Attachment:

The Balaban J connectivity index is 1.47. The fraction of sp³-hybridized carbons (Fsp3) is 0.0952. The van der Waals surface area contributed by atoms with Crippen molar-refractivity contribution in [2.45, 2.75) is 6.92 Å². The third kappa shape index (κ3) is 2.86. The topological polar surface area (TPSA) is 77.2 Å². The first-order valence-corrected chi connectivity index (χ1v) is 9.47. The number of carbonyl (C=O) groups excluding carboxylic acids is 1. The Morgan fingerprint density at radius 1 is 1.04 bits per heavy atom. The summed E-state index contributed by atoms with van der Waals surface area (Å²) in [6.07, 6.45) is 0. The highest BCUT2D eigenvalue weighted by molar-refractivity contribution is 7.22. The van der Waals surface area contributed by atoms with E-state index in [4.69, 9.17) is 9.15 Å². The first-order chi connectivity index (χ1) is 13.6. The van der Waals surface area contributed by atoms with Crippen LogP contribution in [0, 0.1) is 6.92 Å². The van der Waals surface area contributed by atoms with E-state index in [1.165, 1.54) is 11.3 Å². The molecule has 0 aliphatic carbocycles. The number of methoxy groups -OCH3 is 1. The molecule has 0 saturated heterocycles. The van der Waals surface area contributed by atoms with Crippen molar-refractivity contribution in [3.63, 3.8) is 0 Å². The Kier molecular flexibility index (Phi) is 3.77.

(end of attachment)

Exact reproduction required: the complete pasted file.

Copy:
The Balaban J connectivity index is 1.47. The fraction of sp³-hybridized carbons (Fsp3) is 0.0952. The van der Waals surface area contributed by atoms with Crippen molar-refractivity contribution in [2.45, 2.75) is 6.92 Å². The third kappa shape index (κ3) is 2.86. The topological polar surface area (TPSA) is 77.2 Å². The first-order valence-corrected chi connectivity index (χ1v) is 9.47. The number of carbonyl (C=O) groups excluding carboxylic acids is 1. The Morgan fingerprint density at radius 1 is 1.04 bits per heavy atom. The summed E-state index contributed by atoms with van der Waals surface area (Å²) in [6.07, 6.45) is 0. The highest BCUT2D eigenvalue weighted by molar-refractivity contribution is 7.22. The van der Waals surface area contributed by atoms with E-state index in [4.69, 9.17) is 9.15 Å². The first-order chi connectivity index (χ1) is 13.6. The van der Waals surface area contributed by atoms with Crippen LogP contribution in [0, 0.1) is 6.92 Å². The van der Waals surface area contributed by atoms with E-state index in [1.165, 1.54) is 11.3 Å². The molecule has 0 aliphatic carbocycles. The number of methoxy groups -OCH3 is 1. The molecule has 0 saturated heterocycles. The van der Waals surface area contributed by atoms with Crippen molar-refractivity contribution in [3.63, 3.8) is 0 Å². The Kier molecular flexibility index (Phi) is 3.77.